“Lay down The Bastard Sword, Jala daughter of Quyren.” The Heldrakai spoke as one, a sound like wind and horror and death that made her teeth ache.

“Lay down your weapon and come with us, and we will hear your story.”

“And if I refuse?”

The Heldrakai laughed, again as one entity, a scraping whisper that clawed at the back of her neck.

“If you refuse,” they whispered, “you will never hear Magebane’s final words. If you refuse, you will never discover the Whelpslayer, much less defeat him. And more than this, young barbarian steeped in blood and guilt, if you refuse, you will never learn why you hear the voice of your little friend Freya echoing in your dreams as if she were alive and by your side.”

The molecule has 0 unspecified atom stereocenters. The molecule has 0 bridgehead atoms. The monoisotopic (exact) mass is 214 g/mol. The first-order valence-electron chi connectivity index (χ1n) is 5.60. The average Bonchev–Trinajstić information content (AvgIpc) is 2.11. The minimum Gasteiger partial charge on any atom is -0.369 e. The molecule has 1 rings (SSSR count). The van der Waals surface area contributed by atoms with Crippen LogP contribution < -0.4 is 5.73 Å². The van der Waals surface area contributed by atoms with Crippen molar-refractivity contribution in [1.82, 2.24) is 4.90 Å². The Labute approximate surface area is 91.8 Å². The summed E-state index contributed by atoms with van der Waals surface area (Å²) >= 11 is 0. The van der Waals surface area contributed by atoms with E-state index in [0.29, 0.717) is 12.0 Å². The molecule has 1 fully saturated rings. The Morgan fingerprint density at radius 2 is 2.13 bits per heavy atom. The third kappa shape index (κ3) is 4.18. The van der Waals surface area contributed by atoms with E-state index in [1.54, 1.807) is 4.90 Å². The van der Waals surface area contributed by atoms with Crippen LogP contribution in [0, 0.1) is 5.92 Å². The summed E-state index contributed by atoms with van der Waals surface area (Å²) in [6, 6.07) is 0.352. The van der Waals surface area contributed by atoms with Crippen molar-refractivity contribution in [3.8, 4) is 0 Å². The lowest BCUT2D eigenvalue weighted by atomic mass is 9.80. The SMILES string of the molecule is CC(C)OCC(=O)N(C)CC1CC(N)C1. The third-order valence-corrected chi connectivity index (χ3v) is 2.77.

“I see,” Jala said. She looked to Kru for guidance, but the witch’s face was an expressionless mask.

It looked like this decision was up to her.

25 - Sandworms, bloody sandworms

 The poll closed on Sunday 29th June at 12 noon. If you didn’t vote you must forever hold your peace.

Walk Without Rhythm

There was once a wise man named of Slim of the Clan Fatboy. As was the custom of his people he dispensed his nuggets of wisdom though song and verse, adding to the rich oral tradition of his culture. Perhaps the most well known of his wisdoms is the Lay of the Choice Weapon, which was popularised for our modern age with the assistance of He That is Walken. In this piece we are told that “walk without rhythm, and it won’t attract the worm.” In the desert it is advice well heeded, for to ignore it invites peril and ruin. Be warned friends.

24 - Sand and Camels